Havlabar: Armenian community in Tbilisi pays the price of urbanization

News of the construction of an elite district in Tbilisi was uneasily met by the Armenian Diaspora of Georgia. The new district is to be constructed in Havlabar, the hilltop of the city and the home for the majority of 150,000 Armenians of Tbilisi.

Havlabar, the historical area of Armenian habitation in Georgia is called “Little Armenia on the hill.” Mostly covered by private houses Havlabar is well known for its “Italian yards”, when families from several houses share the one yard. Traditionally here lived the Armenian craftsman and traders and some houses still bear the signs in Armenian language of the people living there. Houses constructed by the richest and famous Armenian dynasties like Mantashov and Aramiants still stand in the district.

Despite the assurance of the Georgian authorities that the Havlabar residents will be offered enough compensation for their houses some people both in Tbilisi and Armenia see serious political motives behind the construction. Many Armenians believe that the destruction of Havlabar is another step by the Georgian authorities toward the extirpation of the history of Armenians in Tbilisi.

Three years ago the largest Georgian Orthodox Church Holy Trinity was constructed in Havlabar and now next to the church is being constructed a seminary in the area which used to be the oldest Armenian cemetery “Khojivank.”

Arnold Stepanyan, the head of the “Tbilisi Community of Georgian Armenians” non governmental organization in Tbilisi says as the cemetery was considered by the Georgian authorities to be old no reburial was organized and a great number of skeletons appeared during digging the foundation ditch.

“That was very insulting. The bones and gravestones, mostly Armenians were scattered all over the construction site. Only after Armenian organizations in Georgia interfered the gravestones have disappeared from the construction site during one night.”

Stepanyan says the reconstruction of Havlabar was proposed by the president Mikhail Saakashvili personally and not recently. He says he saw the plan of reconstruction of Havlabar hang in the office of the president since he was elected.

“Once I had a meeting with the president and saw the Havlabar master plan on the wall. I asked what this plan is and the president said that it would be a new business center of the city. When I asked where the Armenian population will move he changed the topic but then laughed off that the Armenian Diaspora will be financing the project.”

Lamara Hambartsymyan’s family moved from Tbilisi to Yerevan 35 years ago, but her daughter Gayane got married and was back to Tbilisi. Now Gayane lives in Havlabar, in a house bequeathed by her grandmother.

“We all worry what will be next,” says Lamara, “and we are concerned that the residents of Havlabar would share the fate of North Avenue in Yerevan, when the residents were forcibly kicked out to the streets and offered a pittance.”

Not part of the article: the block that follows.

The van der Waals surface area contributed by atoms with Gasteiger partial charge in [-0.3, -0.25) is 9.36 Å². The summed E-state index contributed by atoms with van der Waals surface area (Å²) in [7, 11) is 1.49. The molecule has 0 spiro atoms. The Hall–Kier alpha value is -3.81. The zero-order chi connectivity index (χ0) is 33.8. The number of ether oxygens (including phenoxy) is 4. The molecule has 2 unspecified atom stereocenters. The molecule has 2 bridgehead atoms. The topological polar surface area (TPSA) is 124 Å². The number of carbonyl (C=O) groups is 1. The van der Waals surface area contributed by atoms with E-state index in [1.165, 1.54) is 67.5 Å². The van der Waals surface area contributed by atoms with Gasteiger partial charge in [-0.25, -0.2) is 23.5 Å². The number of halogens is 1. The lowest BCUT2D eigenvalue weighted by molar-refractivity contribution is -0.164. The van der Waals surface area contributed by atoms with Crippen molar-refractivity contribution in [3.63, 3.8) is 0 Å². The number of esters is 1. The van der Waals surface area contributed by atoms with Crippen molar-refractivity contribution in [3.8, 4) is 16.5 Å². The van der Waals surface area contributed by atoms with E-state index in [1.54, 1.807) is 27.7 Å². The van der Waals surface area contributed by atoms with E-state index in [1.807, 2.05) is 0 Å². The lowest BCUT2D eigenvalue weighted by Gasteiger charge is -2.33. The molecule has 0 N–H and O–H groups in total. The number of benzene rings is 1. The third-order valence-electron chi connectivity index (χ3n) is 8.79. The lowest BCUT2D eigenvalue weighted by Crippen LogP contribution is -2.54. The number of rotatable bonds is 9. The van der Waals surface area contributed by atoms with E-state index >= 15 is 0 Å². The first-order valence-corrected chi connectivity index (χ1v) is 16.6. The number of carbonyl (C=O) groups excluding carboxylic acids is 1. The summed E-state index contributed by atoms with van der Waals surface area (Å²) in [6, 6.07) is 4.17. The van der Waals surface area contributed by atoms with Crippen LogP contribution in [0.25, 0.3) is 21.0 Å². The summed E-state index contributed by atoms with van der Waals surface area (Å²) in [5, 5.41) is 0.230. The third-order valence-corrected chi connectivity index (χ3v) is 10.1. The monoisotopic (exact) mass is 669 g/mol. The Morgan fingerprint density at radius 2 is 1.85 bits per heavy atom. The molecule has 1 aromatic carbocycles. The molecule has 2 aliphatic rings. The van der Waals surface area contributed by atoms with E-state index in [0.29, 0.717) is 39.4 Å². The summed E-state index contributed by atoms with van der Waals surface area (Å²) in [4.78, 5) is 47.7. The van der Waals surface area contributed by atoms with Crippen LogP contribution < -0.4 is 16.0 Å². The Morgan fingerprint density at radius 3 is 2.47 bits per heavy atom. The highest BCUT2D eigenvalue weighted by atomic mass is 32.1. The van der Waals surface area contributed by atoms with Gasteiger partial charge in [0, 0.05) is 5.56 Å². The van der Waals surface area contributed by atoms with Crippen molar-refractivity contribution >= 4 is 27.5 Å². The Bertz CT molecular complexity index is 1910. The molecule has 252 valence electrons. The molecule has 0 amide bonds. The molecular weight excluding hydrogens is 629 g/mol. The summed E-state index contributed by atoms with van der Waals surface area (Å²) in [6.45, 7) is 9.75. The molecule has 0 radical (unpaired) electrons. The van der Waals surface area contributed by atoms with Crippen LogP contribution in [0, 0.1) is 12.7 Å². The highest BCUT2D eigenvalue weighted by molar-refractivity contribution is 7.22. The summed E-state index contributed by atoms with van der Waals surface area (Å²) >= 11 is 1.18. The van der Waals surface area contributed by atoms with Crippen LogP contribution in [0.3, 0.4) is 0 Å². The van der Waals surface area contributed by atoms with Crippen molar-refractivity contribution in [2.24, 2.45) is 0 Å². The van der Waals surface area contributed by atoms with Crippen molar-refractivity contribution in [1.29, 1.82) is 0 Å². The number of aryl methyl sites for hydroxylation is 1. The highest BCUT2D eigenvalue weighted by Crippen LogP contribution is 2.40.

“But the issue of compensation is only part of the story,” Hambartsyumyan adds. “We (Georgian Armenians) are shocked by the fact that Havlabar would disappear in Tbilisi. In a few decades there will be not a single sign that the district was built and inhabited by the Armenians.”

Ruben Ananikyan, another Havlabar resident expresses the utmost opposite opinion. Ahanikyan, the founder and the head of the non-governmental organization in Tbilisi “Inter ethnical tolerance” welcomes the construction of the new district and does not see in the urban project any manifestation against Armenians. He says that many houses in Havlabar lack elementary hygiene, like sewage or water supply.

“No one is going to kick Armenians from the district. We were promised after the district is constructed people will get homes in the new buildings. During the construction people will be offered financial compensation to rent apartments somewhere in the city.”

“All these talk of the ‘Georgian hatred towards Armenians’ is largely exaggerated. Havlabar is a problem for the city but only in terms of the old district. All countries worldwide have problems with the old dwellings of their cities. And Georgia is going to do what is done in all civilized countries- to destroy the old and construct the new.”

Sergey Minasyan, the political analysts of the Caucasus Media Institute in Yerevan sees the merit of both opinions.

“From the one side no one can deny that the construction in Havlabar is an urban project, followed by the reconstruction in other old and historical parts of Tbilisi, like Vake, Saburtalo or Sololaki. Havlabar could be called a façade of Tbilisi but since many houses there are uncared for it looks unattractive.”

But the analyst says from the other side in the destruction of Havlabar there are some obvious political motives. He says in fact the elimination of Armenian historical presence has started in Georgia long ago, in 1920, when Armenian Soviet republic was created, then during Stalin’s rule which largely promoted the migration of Armenians from Georgia and then in 1990, during the rule of Georgia’s President Zviad Gamsakhurdia.

Eduard Yedikiselov from Yerevan is anxiously waiting for the news from Tbilisi concerning Havlabar. In 2001 Edikiselov has founded in Yerevan the “Union of Tbilisi’s Armenians” to keep the culture and traditions of the Georgian Armenians.

“Havlabar is a significant part of Armenian history in Tbilisi. The worse side of that story is that Armenians once compactly living in Havlabar will be dispersed. And no one could call the area ‘Armenian’ any more.”